Tragic events at Kabul music school

Cathy Graham of the British Council has reported for us in the past on attempts to bring music back to Afghan children. Her latest communication is particularly salutary:

 

Dear colleagues and friends,

 

I’m writing to let you know about the showing of a film by Polly Watkins about Dr Ahmad Sarmast and the Afghanistan National Institute of Music.  Many of you will remember the group of students from the school who were in London a year ago, and who performed at the South Bank Centre’s Alchemy Festival, and many of you will already know about the inspirational work of ANIM.

 

The film is called Dr Ahmad’s Music School, and there will be a free screening in the Kamram Djam Lecture Theatreat SOAS (http://www.soas.ac.uk/visitors/location/), on Monday 16th March, starting at 8.15pm.  I enclose a flyer.

afghan cellist

The film showing has been partly triggered by a very sad event.  On 11th December 2014 Dr Sarmast was seriously injured in a bomb attack on the French Institute in Kabul, where children from the Lycée Français were performing a play, with music provided by some of ANIM’s students.  None of the children was physically injured.  Dr Sarmast, however, was sitting in front of the suicide bomber.  He sustained shrapnel wounds to the head and loss of hearing, though he is making a good recovery and his hearing is returning.  In an email of 11th January 2015 he wrote:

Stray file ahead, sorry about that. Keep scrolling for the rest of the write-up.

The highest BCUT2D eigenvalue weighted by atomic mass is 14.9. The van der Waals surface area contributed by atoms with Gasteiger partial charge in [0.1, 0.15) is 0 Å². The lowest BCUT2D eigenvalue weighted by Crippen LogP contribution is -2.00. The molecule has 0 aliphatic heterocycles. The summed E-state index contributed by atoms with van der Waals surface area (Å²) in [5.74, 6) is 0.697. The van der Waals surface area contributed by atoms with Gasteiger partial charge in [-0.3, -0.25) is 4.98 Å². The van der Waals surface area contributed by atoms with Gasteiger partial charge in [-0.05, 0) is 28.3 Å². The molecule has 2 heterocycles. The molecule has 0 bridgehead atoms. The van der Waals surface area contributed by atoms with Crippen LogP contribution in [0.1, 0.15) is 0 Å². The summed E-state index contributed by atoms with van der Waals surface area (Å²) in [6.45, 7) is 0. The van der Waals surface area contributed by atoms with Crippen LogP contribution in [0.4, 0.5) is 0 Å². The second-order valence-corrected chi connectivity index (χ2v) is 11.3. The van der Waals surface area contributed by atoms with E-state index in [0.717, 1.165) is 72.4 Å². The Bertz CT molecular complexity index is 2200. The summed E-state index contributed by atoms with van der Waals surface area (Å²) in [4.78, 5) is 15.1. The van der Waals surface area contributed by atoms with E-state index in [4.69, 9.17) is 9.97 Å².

In spite of everything, I am more resolved than ever to continue in the important work of making sure music, arts, and culture are available to all Afghan children and youth.  It is ever more clear to me the importance of education, and especially music education, in our society to combat extremism and give hope to vulnerable children.

 

I hope you will be able to join Professor John Baily (Afghanistan Music Unit, Goldsmiths) for this event.

 

With best wishes

Cathy

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  • That is very sad. I have visited the music school and the atmosphere is wonderful. So the more as Mr Sarmast proactively promotes participation of girls for whom he arranges special compensations for expenses etc. The mood was very natural there inside.

  • When I read of people like Dr Sarmast I am truely humbled by the sacrifice that some people will endure and the risks they will run to bring light into some very dark corners. I have on my bookshelf a book written by a lady who has taught in that school on two visits to Kabul and she describes the huge risks that he runs. Let us hope he makes a full recovery.

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